21 July 1921, The Spanish army was defeated by Moroccan nationalists at Annual.� The Spanish sustained over 12,000 casualties.� Adb-E-Krim, nationalist leader, was eventually defeated by a Franco-Spanish force in 1926. Abd E Krim was held on the island of Reunion till 1947 but was then given permission to live in France.� However he succeeded in escaping to Egypt where he became an inspiration to Arab nationalism generally.
1 September 1912, French troops quelled an uprising in Morocco.
Anti-colonial agitation begins in Morocco
11 August 1912, In Morocco, Sultan Mulai Hafid abdicated.
30 March 1912. By the Treaty of� Fez, Morocco became a French protectorate. This Treaty was terminated on 2 March 1956.
1 July 1911, Germany sent the gunboat Panther to Agadir, Morocco, to protect German commercial interests there from French expansion in Morocco.� Britain was concerned about Germany�s ambitions in Africa so close to Gibraltar.�
16 June 1911. The French army occupied Fez, in Morocco.
3 December 1910. France occupied the Moroccan port of Agadir.
23 August 1908, The Battle of Marrakesh. Abd-al-Aziz IV, Sultan of Morocco, was defeated by his elder brother, Mulay Hafid, who had been proclaimed Sultan in May.
4 August 1907, The French navy bombarded the Moroccan port of Casablanca, after anti-Western demonstrations there.
7 April 1906. The Conference of Algecieras ended.
16 January 1906. The Algecieras Conference � see 28 August 1904.
31 March 1905, Kaiser Wilhelm II of Germany arrived in Tangier, Morocco, to give a speech in favour of Moroccan independence. This was intended to humiliate France, who saw Morocco as their own protectorate, and to test the closeness of the Franco-British entente. Germany intended to subsequently �grant France limited control in Morocco�, a move supposed to bring France closer to Germany and away from Britain. However Germany was surprised by the forcefulness with which British Foreign Secretary Sir Edward Grey backed France; Germany was further isolated from France, Britain and hence Russia too. This event paved the way for the Agadir crisis of 1911.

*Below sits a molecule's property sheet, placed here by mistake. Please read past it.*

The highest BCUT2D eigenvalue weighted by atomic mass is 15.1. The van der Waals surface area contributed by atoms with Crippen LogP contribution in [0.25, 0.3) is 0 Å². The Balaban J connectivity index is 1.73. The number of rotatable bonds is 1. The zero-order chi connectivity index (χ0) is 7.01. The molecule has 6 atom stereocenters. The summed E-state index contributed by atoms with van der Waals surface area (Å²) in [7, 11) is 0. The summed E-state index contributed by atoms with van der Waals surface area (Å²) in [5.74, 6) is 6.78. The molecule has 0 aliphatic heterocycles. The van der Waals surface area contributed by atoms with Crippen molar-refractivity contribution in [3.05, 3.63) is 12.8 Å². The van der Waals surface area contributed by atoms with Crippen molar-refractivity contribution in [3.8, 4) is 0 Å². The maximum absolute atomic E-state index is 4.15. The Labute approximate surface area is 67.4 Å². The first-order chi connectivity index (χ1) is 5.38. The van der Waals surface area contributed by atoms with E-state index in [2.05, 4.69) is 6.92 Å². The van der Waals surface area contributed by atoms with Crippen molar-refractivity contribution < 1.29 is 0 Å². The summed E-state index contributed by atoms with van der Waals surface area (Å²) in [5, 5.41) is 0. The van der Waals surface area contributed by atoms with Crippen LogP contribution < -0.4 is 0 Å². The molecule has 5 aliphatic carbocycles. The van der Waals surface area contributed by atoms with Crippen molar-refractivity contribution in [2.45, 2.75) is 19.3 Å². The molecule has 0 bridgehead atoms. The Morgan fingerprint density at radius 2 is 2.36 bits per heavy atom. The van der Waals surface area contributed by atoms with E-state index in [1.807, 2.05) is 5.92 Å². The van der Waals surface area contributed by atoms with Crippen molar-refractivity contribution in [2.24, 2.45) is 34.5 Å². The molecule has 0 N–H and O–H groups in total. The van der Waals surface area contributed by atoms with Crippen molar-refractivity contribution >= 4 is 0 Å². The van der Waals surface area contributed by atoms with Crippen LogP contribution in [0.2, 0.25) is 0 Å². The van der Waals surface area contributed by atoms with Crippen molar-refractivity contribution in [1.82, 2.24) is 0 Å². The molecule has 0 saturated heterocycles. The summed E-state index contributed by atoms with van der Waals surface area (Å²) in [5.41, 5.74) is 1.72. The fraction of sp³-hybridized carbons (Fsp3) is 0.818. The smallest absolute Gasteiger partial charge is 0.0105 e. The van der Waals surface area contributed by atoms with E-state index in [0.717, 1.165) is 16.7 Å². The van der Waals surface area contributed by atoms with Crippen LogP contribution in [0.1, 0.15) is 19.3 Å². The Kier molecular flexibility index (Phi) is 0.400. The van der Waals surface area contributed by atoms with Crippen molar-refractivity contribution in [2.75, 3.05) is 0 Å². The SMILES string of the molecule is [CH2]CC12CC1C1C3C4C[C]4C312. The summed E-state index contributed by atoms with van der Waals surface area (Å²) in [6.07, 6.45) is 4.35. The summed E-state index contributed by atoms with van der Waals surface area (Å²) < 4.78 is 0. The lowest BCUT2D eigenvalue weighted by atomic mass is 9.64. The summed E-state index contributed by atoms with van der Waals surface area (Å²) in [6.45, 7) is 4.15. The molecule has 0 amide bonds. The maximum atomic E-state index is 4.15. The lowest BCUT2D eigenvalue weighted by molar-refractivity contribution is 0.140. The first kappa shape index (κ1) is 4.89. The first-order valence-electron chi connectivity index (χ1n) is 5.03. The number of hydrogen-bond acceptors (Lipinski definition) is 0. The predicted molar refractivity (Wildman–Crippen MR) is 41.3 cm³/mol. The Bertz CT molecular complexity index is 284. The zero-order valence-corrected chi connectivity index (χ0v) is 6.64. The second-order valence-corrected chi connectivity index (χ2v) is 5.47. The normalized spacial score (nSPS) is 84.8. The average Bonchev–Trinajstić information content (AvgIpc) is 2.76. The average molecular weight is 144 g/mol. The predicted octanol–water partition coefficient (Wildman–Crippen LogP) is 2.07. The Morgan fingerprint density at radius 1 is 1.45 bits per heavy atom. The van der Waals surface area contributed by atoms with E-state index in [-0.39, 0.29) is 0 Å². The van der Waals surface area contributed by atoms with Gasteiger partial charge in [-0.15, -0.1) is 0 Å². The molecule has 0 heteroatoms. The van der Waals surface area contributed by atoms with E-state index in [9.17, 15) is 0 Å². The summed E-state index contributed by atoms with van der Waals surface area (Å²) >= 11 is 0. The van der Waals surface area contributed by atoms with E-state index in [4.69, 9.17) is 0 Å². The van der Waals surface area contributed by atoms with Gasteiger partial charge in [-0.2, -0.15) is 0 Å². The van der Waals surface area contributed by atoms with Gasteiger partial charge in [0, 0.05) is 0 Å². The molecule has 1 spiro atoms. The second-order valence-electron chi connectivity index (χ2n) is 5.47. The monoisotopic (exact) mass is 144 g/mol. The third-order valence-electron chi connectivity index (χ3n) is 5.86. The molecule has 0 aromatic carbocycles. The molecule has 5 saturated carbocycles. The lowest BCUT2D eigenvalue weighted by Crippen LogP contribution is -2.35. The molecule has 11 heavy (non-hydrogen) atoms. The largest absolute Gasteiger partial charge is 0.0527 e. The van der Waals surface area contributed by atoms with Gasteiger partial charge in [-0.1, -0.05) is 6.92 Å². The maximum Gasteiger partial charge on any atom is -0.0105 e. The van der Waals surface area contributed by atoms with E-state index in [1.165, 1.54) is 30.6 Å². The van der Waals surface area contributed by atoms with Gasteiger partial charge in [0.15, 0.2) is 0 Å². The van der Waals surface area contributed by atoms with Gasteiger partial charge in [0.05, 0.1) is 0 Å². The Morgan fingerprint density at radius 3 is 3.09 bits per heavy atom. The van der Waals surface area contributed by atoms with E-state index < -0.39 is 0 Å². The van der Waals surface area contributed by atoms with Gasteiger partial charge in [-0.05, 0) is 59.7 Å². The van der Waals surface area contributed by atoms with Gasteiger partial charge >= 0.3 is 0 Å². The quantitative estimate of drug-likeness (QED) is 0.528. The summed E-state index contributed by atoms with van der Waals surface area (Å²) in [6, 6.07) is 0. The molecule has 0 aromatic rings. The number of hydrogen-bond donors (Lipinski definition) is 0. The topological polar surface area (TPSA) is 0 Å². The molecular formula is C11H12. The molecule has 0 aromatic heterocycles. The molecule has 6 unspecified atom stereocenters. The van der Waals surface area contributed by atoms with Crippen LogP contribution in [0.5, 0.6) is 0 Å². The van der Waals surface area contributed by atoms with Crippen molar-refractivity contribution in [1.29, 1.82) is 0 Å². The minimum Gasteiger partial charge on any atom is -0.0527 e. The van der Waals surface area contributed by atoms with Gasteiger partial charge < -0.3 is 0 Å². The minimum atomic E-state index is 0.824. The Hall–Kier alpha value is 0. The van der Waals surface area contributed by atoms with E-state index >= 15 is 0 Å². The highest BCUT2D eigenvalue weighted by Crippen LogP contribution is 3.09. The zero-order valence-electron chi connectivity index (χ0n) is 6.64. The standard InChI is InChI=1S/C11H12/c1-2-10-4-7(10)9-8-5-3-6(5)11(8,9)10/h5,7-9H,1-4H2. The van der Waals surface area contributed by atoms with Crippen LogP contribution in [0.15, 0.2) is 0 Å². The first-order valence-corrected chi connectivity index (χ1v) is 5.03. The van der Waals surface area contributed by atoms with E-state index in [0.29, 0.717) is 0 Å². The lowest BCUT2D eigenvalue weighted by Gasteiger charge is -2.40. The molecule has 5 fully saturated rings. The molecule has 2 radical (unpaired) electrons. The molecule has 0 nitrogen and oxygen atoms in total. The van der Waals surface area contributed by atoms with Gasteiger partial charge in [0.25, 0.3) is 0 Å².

3 October 1904. France and Spain agreed that northern Morocco was recognised as a Spanish zone of influence.
28 August 1904. A treaty was concluded in London whereby France would allow the British freedom of action in Egypt in return for the British allowing the French a free hand in Morocco. For many years the nominally independent Sultanate of Morocco had been losing power as it became increasingly dependent on French, Spanish, and German business and subsidies for financial security. In October 1904 the French also concluded a secret treaty with the Spanish. This disturbed Emperor Wilhelm II of Germany who saw his country being squeezed out of North Africa. Wilhelm II therefore landed at Tangier on 31 March 1905. The sultan sided with the Germans and serious friction with the French resulted. On 161/1906 the Algecieras Conference was held. German claims were backed by Austria whilst French claims were backed by Britain. Germany failed to curb France�s privileged position in Morocco. See 8 April 1904.
30 December 1902, Spain sent warships to Tangiers, Morocco.
20 July 1901, Morocco ceded control of its frontier police to France.
1894, Treaty of Fez. The Sultan of Morocco agreed to pay Spain a war indemnity of 20 million pesetas, and to punish the Berbers (seer 11/1893).